A Tale from The Scattered Shards
The wind tried to pull the door from Andre’s hands, forcing him to throw his weight against the door to get closed. The storm howled its protest at being shut out. Andre slouched against the door, snow falling off his coat and puddling on the floor. He kicked off his snow covered boots.
A merry fire flickered in the way-station’s hearth. Two Wildlings reclined on a couch made of hewn wood and leather. The couple had left the triage center an hour earlier, at his biding, after exhausting themselves.
“Have you reached your limit, Ancient?” Stephan asked.
Andre gave the elf a tired smile. “It would seem so.”
Madlen lifted her head from her mate’s chest. “Oh, Ancient. Do you need us?”
Andre waved away her concerns. “No, I think the others have things well in hand. This storm is going to stall the search and rescue efforts for a while.”
An avalanche had tried to erase half the town from the mountain as the same moment he’d arrived there. The other six Wildlings had arrived either just before or just after him. The Creator always knew where they needed to be, but still…
So many had died.
Andre could still feel the spirit of the young elf he’d been healing as it slipped away. He’d been so young, almost the same age as…
Andre crossed the room to the bookshelves on the far wall, eager for news. He selected the last two log books. Hoping against hope for a response to his message.
“You haven’t rested since this began, have you?” Stephan asked.
“I haven’t worked this hard since the war.” Andre took the books to a fur covered chair.
“I’ll make you some tea.” Madlen shrugged off her blanket, revealing the roundedness of her belly.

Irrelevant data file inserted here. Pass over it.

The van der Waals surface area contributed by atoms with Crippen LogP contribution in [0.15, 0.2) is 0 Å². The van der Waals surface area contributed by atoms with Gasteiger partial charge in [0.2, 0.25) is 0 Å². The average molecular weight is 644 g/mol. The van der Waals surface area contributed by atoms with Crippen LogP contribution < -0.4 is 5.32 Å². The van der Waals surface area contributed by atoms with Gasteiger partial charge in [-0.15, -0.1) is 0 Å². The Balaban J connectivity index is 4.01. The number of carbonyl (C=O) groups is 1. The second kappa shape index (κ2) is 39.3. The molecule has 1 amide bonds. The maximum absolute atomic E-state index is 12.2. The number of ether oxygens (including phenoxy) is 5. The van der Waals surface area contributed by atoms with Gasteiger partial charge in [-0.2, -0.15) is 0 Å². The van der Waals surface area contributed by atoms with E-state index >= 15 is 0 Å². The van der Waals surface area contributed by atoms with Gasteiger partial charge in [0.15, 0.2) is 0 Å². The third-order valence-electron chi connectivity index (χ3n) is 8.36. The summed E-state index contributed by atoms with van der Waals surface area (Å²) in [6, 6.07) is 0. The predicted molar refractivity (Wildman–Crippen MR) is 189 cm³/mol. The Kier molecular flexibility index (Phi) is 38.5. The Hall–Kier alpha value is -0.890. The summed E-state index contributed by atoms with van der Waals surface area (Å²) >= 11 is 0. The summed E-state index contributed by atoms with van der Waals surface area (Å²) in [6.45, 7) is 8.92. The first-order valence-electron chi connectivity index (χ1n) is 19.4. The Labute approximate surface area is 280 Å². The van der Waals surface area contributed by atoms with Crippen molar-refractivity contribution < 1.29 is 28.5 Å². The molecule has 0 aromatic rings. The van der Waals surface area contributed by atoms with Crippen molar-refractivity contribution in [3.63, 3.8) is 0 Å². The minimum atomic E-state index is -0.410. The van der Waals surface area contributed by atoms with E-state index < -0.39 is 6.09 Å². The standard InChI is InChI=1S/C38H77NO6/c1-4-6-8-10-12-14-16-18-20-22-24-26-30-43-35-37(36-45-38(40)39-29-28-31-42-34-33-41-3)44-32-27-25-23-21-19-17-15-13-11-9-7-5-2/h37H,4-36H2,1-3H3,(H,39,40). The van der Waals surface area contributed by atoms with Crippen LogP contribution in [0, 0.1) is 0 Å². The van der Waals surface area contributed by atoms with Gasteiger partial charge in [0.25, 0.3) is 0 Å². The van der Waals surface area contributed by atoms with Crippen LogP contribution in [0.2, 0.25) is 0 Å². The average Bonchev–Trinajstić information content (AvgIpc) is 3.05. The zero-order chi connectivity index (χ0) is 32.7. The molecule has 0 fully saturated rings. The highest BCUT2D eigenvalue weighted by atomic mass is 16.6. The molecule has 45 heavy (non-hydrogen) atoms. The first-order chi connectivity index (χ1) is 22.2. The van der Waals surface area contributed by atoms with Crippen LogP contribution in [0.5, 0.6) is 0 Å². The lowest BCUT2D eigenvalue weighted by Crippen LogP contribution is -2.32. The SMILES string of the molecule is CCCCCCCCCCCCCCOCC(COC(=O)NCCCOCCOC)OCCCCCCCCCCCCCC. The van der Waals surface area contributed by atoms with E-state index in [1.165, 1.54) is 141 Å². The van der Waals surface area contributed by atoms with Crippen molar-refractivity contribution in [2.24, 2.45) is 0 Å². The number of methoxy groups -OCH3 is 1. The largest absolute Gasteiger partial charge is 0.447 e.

“Oh, you don’t need to trouble yourself.” Andre said.
“It’s no trouble.” She rubbed at her lower back. “I need to move about, anyway. You sit and read. Let us know if you find anything interesting.”
Andre nodded and opened the first of the two books. The log books were how the Wildlings communicated with each other. Everyone who stayed at a way-station would enter something in the books before they left. Even if it was just their name and the date of their stay. He skimmed through the book, looking for anything of note. He told the couple of the births and deaths as he came across them. As he reached the end of the first book, his eyes caught on a familiar hand. He caressed the words as if he might touch her through them.
The Creator must have known I needed a rest. She wrote. It’s just what my spirit needed. I pray the Creator brings me back here some day. It feels like the wanderlust is taking me west. Be well.
The note ended with his initials followed by an ink spot. He could almost see her sitting with her quill poised to tell him something, the ink dripping from the tip. All of her entries were that way, it was like she wanted to tell him something.
“Here you go.” Madlen handed him a steaming mug. She cocked her head at the book, a golden curl falling to frame her eyes. “Someone you know?”
He inhaled the refreshing aroma of the tea and smiled. “My daughter.”
She returned his smile and left him to read in peace. He sipped his tea and picked up the second book. The familiar dread built as he read. Still no word. It was like the boy had vanished from the planet, a real possibility he didn’t dare contemplate. He smiled when he found his daughter’s hand again, his eyes jumping to the bottom of her note.
His breath caught.
A.A. I’m sorry, but I can’t take seeing your messages any more. The one you seek is well. Last I heard, he was a student at the magic academy.
Andre didn’t feel the cup as it fell from his hands and shattered on the slate floor, or the tears as they fell from his eyes.
He was alive.
His son was alive.
Elijah was alive.